Table 2 Table 2. Total mesophilic and psychrophilic counts (CFU g-1) in the packed seasoned cobia sticks during cold storage (5 °C).  

Total mesophilic count
Days Air (control) Vacuum MAP1 MAP2
0 3.8×103 a 3.8×103 a 3.8×103 a 3.8×103 a
7 4.2×103 b 4.1×103 b 3.7×103 a 3.9×103 a
14 4.1×103 b 4.3×103 c 3.5×103 b 4.1×103 b
21 4.5×103 b 4.4×103 c 3.2×103 b 4.1×103 b
28 4.8×103 c 4.4×103 c 2.8×103 c 4.0×103 b
Total psychrophilic count
Days Air (control) Vacuum MAP1 MAP2
0 2.3×103 a 2.3×103 a 2.3×103 a 2.3×103 a
7 3.4×103 b 2.7×103 b 2.2×103 a 2.4×103 a
14 4.3×103 c 2.8×103 b 2.0×103 b 2.4×103 a
21 5.7×103 d 3.0×103 c 1.8×103 b 2.5×103 b
28 7.2×103 e 3.2×103 c 1.8×103 b 2.5×103 b

CFU: colony forming units; MAP 1 (15% N2 + 80% CO2 + 5% O 2); MAP 2 (20% N2 + 70% CO2 + 10% O2). Different letters in the same column indicate significant differences (p <0.05).

A similar behavior was observed for the total psychrophilic count ( Table 2 ) of the samples at zero time, independent of packaging, i.e., the same initial microbial counts. The bacterial growth in the samples packed in atmospheric air (control) reached a maximum value of 7.2 × 103 CFU g-1 on the 28th day of storage, with a bacterial growth rate of 14.9%. Samples packed in MAP1 presented a total psychrophilic count of 1.8 × 103 CFU g-1 for the same storage time and a reduced rate of 2.98%.

According to Table 2 , samples packed in MAP1 showed similar results (reduced counts) for both the total mesophilic and total psychrophilic counts, during the 28 days of storage, and this was the most effective gas mixture for inhibiting these bacterial growths. Brazilian law ( BRASIL, 2001 ) does not specify limits for the total mesophilic and psychrophilic counts of fish and fish products, but according to Agnese et al. (2001) , values greater than 106 CFU g-1 are considered critical for fish quality. The values found in the present study, for these bacterial groups were below 10 3 CFU g-1 and could therefore be considered safe, but MAP1 was shown to be the most effective system, followed by MAP2 and vacuum packaging.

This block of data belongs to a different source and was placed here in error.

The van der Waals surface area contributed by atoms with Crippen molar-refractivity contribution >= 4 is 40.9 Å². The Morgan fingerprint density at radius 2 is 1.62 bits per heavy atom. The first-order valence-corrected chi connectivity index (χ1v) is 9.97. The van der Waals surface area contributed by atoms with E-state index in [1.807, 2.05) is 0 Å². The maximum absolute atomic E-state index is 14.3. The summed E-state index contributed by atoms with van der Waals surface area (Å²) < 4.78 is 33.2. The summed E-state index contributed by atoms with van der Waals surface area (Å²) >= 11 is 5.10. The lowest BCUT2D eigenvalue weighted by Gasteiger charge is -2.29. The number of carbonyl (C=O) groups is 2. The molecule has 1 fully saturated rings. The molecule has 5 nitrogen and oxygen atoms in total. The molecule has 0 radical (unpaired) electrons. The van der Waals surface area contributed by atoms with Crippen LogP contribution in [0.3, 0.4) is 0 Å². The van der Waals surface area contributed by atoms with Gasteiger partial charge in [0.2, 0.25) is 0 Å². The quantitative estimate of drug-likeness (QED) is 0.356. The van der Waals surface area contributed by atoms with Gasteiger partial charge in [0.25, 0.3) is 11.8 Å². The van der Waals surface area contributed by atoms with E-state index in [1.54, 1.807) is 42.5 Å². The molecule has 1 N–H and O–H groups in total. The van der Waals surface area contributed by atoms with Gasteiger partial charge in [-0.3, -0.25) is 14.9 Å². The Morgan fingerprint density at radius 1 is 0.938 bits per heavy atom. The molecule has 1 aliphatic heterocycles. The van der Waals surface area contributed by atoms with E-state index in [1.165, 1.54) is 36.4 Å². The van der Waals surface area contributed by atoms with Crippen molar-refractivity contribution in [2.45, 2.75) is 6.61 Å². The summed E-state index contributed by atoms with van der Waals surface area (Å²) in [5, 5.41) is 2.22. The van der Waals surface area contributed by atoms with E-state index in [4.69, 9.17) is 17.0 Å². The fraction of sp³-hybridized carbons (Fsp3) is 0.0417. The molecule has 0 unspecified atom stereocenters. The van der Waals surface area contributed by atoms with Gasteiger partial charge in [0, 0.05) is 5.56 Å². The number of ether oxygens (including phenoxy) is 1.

The bacterial growth in the atmospheric air package was the result of an inadequate air mixture as a form of food preservation, as evidenced by Poli et al. (2006) when studying the sensory, physicochemical and microbiological changes in sea bass ( European seabass) packaged in a modified atmosphere and in atmospheric air. They found high levels of bacterial growth on the first day of storage, reaching values above 10 6 CFU g-1 on the 5th day of storage in atmospheric air, and on the 8th day of storage in the modified atmosphere packaging.

The reduction in microbial growth presented in Table 2 , corroborates with the literature ( DEBEVERE; BOSKOU, 1996 ; LÓPEZ-CABALLERO et al., 2001 ; HANSEN et al., 2007 ; HANSEN et al., 2016 ) and showed the efficiency of the MAP process in reducing bacterial multiplication ( MANO et al., 2000 ). In fact, the CO2 used in the MAP mixture has bacteriostatic properties by extending the bacterial lag phase and slowing growth ( HANSEN et al., 2016 ; PERNA, 2016 ) and the bacterial growth rates were lower with increasing CO2 concentrations ( HANSEN et al., 2016 ). Similar results were obtained by Soccol et al. (2005) who observed a reduction in bacterial growth in samples of tilapia fillets packed in a modified atmosphere, providing better conservation; this phenomenon was also observed in sardine ( LOPES et al., 2004 ). In agreement with these results, Ordoñez-Pereda et al. (2000) , studying the microbiological and physicochemical changes in hake fillets (Merluccius merluccious) stored in atmospheres enriched with carbon dioxide, concluded that an atmosphere of 40% CO2 + 60% N2 is recommended for packaging hake under refrigeration (they observed an increase in the commercial life of up to 3 times, both from the microbiological and sensory points of view). In agreement with these observations, Parkin et al. (1981) also observed the inhibitory effect of an atmosphere with 80% CO2 on the reduction of the mesophilic counts in fish fillets stored using the MAP system. Rodrigues et al. (2016) demonstrated that MAP (80% CO2 + 20% N2) in combination with UV-C radiation (80% CO2 + 20% N2; 106.32 mJ cm-2) enhanced the shelf-life of rainbow trout fillets at least twice by retarding the microbial growth parameters and delaying chemical changes.